THE NEW GILDED AGE (Part 2)
THE NEW GILDED AGE (Part 2)
Great Lakes Bay Regional Alliance Presents One of Broadway's Highest Grossing Musicals
29th August, 2019 0
To kick off their 2019-20 theatrical seasons, Pit & Balcony Community Theatre, Bay City Players and Midland Center for the Arts have opted to merge their collective talents and resources to stage an ambitious production of the contemporary Broadway musical Mamma Mia!, which will run from September 20-22 & 27-29 at Midland Center for the Arts.
Written by British playwright Catherine Johnson and based upon the songs of the stellar ‘70s musical combo ABBA, with music composed by Benny Andersson and Björn Ulvaeus, former members of the band, the title of the musical is taken from the group's 1975 chart-topper "Mamma Mia". Ulvaeus and Andersson, who composed the original music for ABBA, were involved in the development of the show from its inception; and ABBA singer Anni-Frid Lyngstad was involved financially in the original production.
The musical includes such hits as "Super Trouper", "Lay All Your Love on Me", "Dancing Queen", "Knowing Me, Knowing You", "Take a Chance on Me", "Thank You for the Music", "Money, Money, Money", "The Winner Takes It All", "Voulez-Vous", "SOS" and the title track. Over 60 million people have seen the show, which has grossed $2 billion worldwide since its 1999 debut; and a film adaptation starring Meryl Streep, Colin Firth, Pierce Brosnan and Julie Walters was released in July 2008. As of 2018, the show has productions in London's West End, where it is the seventh longest-running show in West End history, as well as various international productions. Its Broadway incarnation closed in September 2015 after a 14-year run, making it the ninth longest-running show in Broadway history.
The plot and story line involves Sophia Sheridan, who is 20-years old and lives with her mother Donna on an idyllic Greek island. Donna owns a simple hotel in the island and once sang with her friends Rosie and Tanya in their band Donna and the Dynamos. Sophie is about to be married and wishes for only one thing: that her father walk her down the aisle and give her away. The only problem is that she doesn't know who her father is and her mother won't discuss it with her. After she finds her mom's diary from the year she was born, she invites three men who could possibly be that man. Sophie is convinced that she will know her father as soon as she sees him, but soon realizes that she hasn't a clue. Mayhem ensues when her mother is displeased and confused that the three are there, the men all think they're the father and her fiancé is getting fed up with the whole mess.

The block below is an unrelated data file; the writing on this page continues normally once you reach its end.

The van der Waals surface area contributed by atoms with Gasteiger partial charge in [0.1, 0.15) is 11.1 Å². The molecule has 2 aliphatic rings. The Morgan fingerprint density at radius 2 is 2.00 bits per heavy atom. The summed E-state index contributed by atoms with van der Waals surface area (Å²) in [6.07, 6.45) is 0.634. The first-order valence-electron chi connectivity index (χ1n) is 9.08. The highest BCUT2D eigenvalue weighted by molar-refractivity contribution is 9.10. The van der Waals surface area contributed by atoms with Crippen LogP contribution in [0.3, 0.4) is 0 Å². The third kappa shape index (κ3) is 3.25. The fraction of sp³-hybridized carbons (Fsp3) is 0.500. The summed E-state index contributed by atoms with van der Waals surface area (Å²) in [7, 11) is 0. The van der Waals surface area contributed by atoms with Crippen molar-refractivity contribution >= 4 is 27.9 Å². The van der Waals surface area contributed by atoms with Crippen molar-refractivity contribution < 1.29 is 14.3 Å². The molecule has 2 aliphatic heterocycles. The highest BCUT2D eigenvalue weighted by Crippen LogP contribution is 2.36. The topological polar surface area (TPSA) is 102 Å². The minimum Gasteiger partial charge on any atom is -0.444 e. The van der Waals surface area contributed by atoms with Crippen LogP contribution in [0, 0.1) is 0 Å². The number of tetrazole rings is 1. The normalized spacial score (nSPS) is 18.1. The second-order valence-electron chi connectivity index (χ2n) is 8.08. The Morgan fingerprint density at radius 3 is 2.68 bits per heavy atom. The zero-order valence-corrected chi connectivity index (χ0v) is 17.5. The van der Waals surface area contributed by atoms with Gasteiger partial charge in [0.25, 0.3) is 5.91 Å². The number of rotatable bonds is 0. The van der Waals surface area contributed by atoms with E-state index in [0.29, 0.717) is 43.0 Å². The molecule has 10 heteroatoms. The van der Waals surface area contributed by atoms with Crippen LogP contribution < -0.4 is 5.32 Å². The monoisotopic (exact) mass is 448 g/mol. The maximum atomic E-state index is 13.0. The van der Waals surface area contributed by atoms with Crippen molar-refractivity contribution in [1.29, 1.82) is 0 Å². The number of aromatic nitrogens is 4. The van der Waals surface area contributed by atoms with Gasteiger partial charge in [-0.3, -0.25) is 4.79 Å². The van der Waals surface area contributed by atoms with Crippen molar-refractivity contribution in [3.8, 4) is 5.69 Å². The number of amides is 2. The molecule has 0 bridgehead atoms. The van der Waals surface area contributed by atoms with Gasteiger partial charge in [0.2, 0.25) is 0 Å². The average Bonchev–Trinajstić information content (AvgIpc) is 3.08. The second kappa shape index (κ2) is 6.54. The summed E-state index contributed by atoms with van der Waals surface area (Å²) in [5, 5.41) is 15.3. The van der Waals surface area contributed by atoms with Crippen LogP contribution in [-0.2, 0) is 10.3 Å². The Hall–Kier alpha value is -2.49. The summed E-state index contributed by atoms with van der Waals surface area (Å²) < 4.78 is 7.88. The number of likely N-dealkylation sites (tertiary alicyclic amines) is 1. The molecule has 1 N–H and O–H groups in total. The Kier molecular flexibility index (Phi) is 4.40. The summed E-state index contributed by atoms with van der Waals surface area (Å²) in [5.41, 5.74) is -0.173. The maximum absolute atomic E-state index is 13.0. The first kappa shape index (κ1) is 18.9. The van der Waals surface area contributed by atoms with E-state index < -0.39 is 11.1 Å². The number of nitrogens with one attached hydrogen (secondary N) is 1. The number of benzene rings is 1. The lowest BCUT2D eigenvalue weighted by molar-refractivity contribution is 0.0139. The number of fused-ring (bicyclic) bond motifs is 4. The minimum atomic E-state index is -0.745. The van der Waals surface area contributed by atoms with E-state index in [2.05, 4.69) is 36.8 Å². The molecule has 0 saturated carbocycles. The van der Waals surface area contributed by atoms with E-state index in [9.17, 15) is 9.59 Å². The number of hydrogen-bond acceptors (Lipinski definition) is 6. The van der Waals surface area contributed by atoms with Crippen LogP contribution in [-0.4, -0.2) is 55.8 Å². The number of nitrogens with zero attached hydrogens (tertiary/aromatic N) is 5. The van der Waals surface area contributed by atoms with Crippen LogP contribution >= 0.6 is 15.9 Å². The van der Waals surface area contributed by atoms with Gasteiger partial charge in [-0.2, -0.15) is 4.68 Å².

Given the scope and spectacle of this production, it seems the perfect production to approach with the combined efforts of all three community theatres in the Great Lakes Bay Region; and for Director Tommy Wedge, Pit & Balcony’s Amy Spadafore, MCFTA’s Dexter Brigham, and Bay City Player’s Kathy Pawloski, the challenges involved with this production have been as equally unique as they’ve been positive.
“What’s interesting is that all of us have been involved with the planning phase of this production for over a year now,” reflects Tommy Wedge. “This is a very large production and there’s so many moving pieces involved, but what I’ve found is that once you get into the rehearsal room it’s like any musical in terms of building an ensemble, building the dimensions for the sets, and finding one’s place within the music and the show. All of that is coming together well because the team is all top-notch. There’s all sort of logistical challenges we’re still navigating, but what’s helpful is that the producing team and the Boards at each of the theatres have been very responsive and able to keep the higher level things from impacting the rehearsal process, so it becomes a support and not a hindrance. With a musical of this complexity things pop out that you don’t know about until you confront them.”